Suppose I want to generate some random graphs that exhibit community structure. For example, I might be interested in simulating how information or diseases spread in social networks, and I suspect—but lack data to confirm—that people sort into communities based on their personal and professional interests.

One approach is to use the stochastic block model. In this model, each vertex belongs to one of \(r\) disjoint communities \(C_1,C_2,\ldots,C_r\), and vertices \(u\in C_i\) and \(v\in C_j\) are adjacent with probability \(p_{ij}\). Varying \(p_{ij}\) across \((i,j)\) pairs varies the level of connectivity within and between communities. For example, choosing $$p_{ij}=\begin{cases} p & \text{if}\ i=j \\ q & \text{otherwise} \end{cases}$$ for some probabilities \(p\) and \(q<p\) delivers random graphs that tend to contain more edges within communities than between communities. We can simulate this special case—known as the “planted partition model” (PPM)—in R using the sample_ppm function defined below.


sample_ppm <- function(memb, p, q) {
  mat <- t(combn(seq_along(memb), 2))
  prob <- c(q, p)[1 + (memb[mat[, 1]] == memb[mat[, 2]])]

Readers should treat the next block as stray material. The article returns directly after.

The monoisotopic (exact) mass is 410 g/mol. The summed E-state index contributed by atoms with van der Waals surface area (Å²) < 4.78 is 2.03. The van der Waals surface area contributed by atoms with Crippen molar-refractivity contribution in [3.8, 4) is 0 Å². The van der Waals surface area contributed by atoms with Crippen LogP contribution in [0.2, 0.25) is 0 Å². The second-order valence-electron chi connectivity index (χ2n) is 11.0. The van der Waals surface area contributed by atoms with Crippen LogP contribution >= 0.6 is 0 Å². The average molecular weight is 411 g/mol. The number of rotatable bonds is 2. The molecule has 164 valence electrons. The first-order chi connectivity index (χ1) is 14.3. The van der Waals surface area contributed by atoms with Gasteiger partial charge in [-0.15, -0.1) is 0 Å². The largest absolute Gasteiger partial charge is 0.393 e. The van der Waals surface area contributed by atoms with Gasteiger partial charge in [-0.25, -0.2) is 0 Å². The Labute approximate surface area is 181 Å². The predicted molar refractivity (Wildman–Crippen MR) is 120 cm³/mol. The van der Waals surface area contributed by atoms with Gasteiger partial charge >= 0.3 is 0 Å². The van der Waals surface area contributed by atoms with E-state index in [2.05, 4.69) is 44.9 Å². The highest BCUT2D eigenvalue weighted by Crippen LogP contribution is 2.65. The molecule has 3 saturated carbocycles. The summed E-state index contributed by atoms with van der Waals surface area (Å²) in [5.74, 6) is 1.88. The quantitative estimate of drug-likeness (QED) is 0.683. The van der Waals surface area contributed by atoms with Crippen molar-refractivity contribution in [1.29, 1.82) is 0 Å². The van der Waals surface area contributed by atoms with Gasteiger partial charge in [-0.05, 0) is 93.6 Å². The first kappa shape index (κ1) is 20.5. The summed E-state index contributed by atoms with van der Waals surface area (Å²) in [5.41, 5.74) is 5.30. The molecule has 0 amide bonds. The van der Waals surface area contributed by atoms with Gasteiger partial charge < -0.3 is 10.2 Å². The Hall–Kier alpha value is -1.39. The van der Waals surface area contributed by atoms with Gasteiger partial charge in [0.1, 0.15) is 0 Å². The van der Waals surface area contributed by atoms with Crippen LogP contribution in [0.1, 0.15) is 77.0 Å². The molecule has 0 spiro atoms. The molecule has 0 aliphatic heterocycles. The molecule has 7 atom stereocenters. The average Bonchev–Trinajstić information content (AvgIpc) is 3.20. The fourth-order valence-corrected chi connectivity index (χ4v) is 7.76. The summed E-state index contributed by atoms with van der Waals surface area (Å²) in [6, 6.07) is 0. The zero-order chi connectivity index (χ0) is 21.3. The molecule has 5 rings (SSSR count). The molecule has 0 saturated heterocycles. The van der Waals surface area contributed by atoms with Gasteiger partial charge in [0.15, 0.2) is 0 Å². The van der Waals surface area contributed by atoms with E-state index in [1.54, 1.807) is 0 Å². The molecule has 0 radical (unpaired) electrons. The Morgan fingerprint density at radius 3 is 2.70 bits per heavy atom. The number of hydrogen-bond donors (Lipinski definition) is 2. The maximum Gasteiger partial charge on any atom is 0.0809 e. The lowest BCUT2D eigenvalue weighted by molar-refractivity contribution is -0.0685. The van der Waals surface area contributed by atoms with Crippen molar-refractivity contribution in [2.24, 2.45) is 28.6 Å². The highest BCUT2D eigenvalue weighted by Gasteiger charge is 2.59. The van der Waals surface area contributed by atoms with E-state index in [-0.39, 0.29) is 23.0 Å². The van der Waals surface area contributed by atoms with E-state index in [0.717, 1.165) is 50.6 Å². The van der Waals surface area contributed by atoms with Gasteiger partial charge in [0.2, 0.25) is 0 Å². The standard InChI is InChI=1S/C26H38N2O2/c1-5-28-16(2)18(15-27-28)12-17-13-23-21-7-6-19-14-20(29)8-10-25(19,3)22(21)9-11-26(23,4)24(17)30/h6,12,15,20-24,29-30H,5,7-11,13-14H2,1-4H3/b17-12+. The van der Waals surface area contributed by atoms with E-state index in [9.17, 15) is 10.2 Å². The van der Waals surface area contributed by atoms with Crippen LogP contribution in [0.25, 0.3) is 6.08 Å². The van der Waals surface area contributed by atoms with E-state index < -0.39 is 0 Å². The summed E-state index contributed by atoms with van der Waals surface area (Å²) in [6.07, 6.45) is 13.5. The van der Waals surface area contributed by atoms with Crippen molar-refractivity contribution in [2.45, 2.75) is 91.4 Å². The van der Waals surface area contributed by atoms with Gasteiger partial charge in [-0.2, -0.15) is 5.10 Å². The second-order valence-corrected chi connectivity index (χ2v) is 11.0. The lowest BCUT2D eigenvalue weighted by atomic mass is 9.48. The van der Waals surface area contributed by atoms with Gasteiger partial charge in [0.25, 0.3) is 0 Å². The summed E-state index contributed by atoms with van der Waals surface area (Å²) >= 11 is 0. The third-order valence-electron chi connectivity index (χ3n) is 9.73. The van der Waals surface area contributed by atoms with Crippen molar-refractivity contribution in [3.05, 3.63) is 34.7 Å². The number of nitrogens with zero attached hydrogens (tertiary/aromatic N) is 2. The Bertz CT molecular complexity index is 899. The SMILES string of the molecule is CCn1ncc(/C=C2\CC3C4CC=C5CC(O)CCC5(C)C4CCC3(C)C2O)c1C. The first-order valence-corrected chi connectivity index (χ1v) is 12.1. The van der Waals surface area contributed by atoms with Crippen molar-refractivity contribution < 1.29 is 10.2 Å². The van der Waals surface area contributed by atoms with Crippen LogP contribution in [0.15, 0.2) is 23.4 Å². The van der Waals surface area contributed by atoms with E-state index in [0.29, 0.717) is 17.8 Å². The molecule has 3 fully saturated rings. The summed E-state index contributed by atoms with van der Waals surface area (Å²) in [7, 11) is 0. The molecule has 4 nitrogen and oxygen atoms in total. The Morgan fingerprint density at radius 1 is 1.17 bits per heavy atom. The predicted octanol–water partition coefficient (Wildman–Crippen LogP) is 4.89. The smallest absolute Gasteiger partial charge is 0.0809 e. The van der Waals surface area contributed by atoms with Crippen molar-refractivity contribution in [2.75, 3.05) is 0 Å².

el <- mat[which(runif(nrow(mat)) < prob), ]
  graph_from_edgelist(el, directed = FALSE)

sample_ppm takes as arguments a vector memb of community memberships, and the edge probabilities \(p\) and \(q\). The function constructs a matrix mat of vertex pairs, determines the probabilities that these pairs are adjacent, and uses these probabilities to create a random edge list el and corresponding random graph.

For example, let’s simulate a PPM random graph with 50 vertices and four communities, and with edge probabilities \(p=1/3\) and \(q=0.01\):

memb <- sample(1:4, 50, replace = TRUE)
G <- sample_ppm(memb, 1/3, 0.01)

We can visualise G using ggraph:


G %>%
  ggraph() +
  geom_edge_link0(colour = 'grey75') +
  geom_node_point(aes(col = factor(memb)), show.legend = FALSE) +
  scale_colour_brewer(palette = 'Set1') +

The communities in G—identified by vertices’ colours—contain many internal edges but few external edges. Thus, if informed or infected vertices spread information or disease among their neighbours with equal probabilities, then we would expect faster diffusion within communities than between communities.